If the login was successful, a separate window will come up showing text from when we connected to the present; basically the login banner stuff. Then the DX spots appear. If you haven't set a filter, you'll be inundated with spots, primarily from skimmers. The NC7J cluster, an AR-Cluster, has good documentation starting at the AR-Cluster Introduction page. The DXSpider cluster documentation is at the DXSpider Documentation Wiki.
If you press tab once you'll land in the "Cluster cmd" field. In this field you can enter a command to the cluster. For the NC7J cluster, and other AR-Clusters, you might immediately want to enter the command "set dx filter not skimmer", without the quotes of course. This will turn off the skimmer spots. I encourage you to read up on the clustr commands. They allow you to filter the cluster output, set your login information, such as your name, lat/long, grid square, etc, and other functions.
At the bottom of the screen are two buttons. The first is the "Beep on/off" button. The text for the button shows the action to be performed. Since the button is initially off, the button is labeled "Beep on". Turning beeps on causes a beep every time output is sent to the screen. The next push is for Beep on DX. This, my preferred setting, causes a beep only when a new spot is reported. Also, the setting you choose, on, off, or beep on dx, is remembered so you don't need to set it every time you use the cluster.
Next is a button initially labeled "Track last post Off"; it will be Off or On. If you press it, turning tracking on, the cursor is routed to the last displayed screen item, instead of staying in one spot. This is quite useful if you don't have a lot of spots coming in, and always want to read the most recent post. This setting is also remembered.
You may simply close the cluster window to log off the cluster. Of course you are logged off if you close JJFlexRadio also.
The reason I developed this interface as opposed to simply using a telnet client, is that I can either maintain your current cursor position in the output while new information is being added at the bottom of the window, or always set the cursor to the last item added. If maintaining position, even if the window would normally scroll, your cursor position is preserved. This gives you a chance to read the output with speech or braille, before moving on. To navigate to the bottom of the output, (i.e.) to the most recent entry, use Ctrl-End. Ctrl-Home takes you to the top of the window. As usual, you move up and down a line at a time with the up and down arrows.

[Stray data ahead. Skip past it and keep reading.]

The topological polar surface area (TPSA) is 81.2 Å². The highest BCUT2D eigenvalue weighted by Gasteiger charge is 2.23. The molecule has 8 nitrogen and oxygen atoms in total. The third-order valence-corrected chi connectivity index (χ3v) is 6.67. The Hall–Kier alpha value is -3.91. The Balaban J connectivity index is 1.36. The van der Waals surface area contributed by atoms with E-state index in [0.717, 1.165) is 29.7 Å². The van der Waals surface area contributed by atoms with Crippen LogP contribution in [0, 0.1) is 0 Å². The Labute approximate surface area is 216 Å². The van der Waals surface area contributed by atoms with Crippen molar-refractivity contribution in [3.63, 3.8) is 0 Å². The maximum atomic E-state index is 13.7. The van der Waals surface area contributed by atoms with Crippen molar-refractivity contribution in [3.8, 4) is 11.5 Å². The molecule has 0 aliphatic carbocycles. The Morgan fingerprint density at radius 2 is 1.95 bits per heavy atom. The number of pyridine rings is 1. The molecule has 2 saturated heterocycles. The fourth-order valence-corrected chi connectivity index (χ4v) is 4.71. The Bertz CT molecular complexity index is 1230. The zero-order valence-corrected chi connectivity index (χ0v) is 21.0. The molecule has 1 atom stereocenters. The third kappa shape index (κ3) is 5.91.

The format of a displayed spot is usually frequency, callsign, comments, timestamp, and reporting callsign.
14020.1 EA1AA good sig 2149Z KE5AL
This says that the station, EA1AA, is on 14020.1 khz, reported by KE5AL at 2149Z. KE5AL says he has a good signal.
With your cursor on that line, if you press enter, your radio, if being controled by JJFlexRadio, will go to that frequency, 14020.1. Also, the call, EA1AA, will be in the windows clipboard, so it can be copied into the log.
It may be desirable to use an external wattmeter to read the power or SWR. This is especially true if using an amplifier. At present, JJFlexRadio only supports the Elecraft W2 wattmeter. The W2 allows the meter to be read over a virtual com port. This document assumes the W2 is already setup.
The power or SWR is shown in the s-meter field when in transmit.
To start using the W2, select the W2 Wattmeter item from the Actions Menu. The appropriate com port must then be selected.
The next item is either "useifopen" or "dontuse". If "dontuse" is selected, the power is gotten from the rig.
The final item is "average", "pep", or "swr",depending upon the reading you want.
The power or SWR will show up instead of the s-meter reading when you transmit, whether it comes from the wattmeter or the rig, however the SWR only shows up in this field if it comes from the wattmeter.
Important! The Elecraft W2 software must not be running.
Flex Radio Systems sells an external control knob known as the FlexControl knob. The knob contains a tuning knob, and 3 push buttons, left, center and right. The tuning knob and each button may be pressed once, twice quickly, or held for over a second, for a total of three functions which may be assigned to each one. In addition, the tuning knob can be rotated like a VFO knob.
To configure the device, select the "Flex Knob Config" item from the Actions menu. You must select the com port for the device. This can be found using the Windows Device Manager. You may then configure additional keys or change the ones setup by default. The defaults are:
If you have previously used the knob, you may want to change the configuration to reflect this. The previous value for "Left button, double press"" was to disable the knob.
Let's say, for example, you wish to use a long press of the left button to disable/enable the knob. This is currently done with a double press on the left button.
With the exception of the logging commands, all JJFlexRadio commands must be entered from the main screen. You may change the key assignments as discussed in Change Key Mapping in the Actions Menu section. The logging commands are discussed in somewhat more detail in the section on logging.
Any CW message keys you've defined will show up after these keys.
This is a two-step process. The first step is to export your current setup using the "Export Setup" Actions menu item. This brings up a dialogue where you provide a file to export your setup into. This is a .zip archive. You might want to put this on removable media or the cloud, so you can access it to import your setup onto another computer.
The second step is to import your setup into a just-installed version of the program. When you bring JJFlexRadio up for the first time on another computer, you'll see the Welcome screen. One of the options is to import a previously saved configuration. This will likely be the .zip file you saved.
If you need support for JJFlexRadio, You can send an email to the support link on the JJFlexRadio web page.
This is the initial release of this program.